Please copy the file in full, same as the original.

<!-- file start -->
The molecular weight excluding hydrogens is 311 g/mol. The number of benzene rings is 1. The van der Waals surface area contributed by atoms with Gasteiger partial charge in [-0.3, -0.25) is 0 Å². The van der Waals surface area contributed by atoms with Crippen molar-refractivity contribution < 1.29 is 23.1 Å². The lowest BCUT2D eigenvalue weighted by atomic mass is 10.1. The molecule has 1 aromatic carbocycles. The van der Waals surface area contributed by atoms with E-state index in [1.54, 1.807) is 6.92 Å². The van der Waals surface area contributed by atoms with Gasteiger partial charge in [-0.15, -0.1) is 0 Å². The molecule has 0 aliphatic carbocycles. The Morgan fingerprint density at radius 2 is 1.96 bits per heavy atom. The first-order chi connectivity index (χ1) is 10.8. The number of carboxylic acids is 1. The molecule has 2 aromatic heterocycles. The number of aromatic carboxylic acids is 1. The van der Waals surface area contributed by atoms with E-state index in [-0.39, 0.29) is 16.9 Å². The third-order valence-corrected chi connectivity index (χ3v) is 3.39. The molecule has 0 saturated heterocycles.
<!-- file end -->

The molecular weight excluding hydrogens is 311 g/mol. The number of benzene rings is 1. The van der Waals surface area contributed by atoms with Gasteiger partial charge in [-0.3, -0.25) is 0 Å². The van der Waals surface area contributed by atoms with Crippen molar-refractivity contribution < 1.29 is 23.1 Å². The lowest BCUT2D eigenvalue weighted by atomic mass is 10.1. The molecule has 1 aromatic carbocycles. The van der Waals surface area contributed by atoms with E-state index in [1.54, 1.807) is 6.92 Å². The van der Waals surface area contributed by atoms with Gasteiger partial charge in [-0.15, -0.1) is 0 Å². The molecule has 0 aliphatic carbocycles. The Morgan fingerprint density at radius 2 is 1.96 bits per heavy atom. The first-order chi connectivity index (χ1) is 10.8. The number of carboxylic acids is 1. The molecule has 2 aromatic heterocycles. The number of aromatic carboxylic acids is 1. The van der Waals surface area contributed by atoms with E-state index in [-0.39, 0.29) is 16.9 Å². The third-order valence-corrected chi connectivity index (χ3v) is 3.39. The molecule has 0 saturated heterocycles.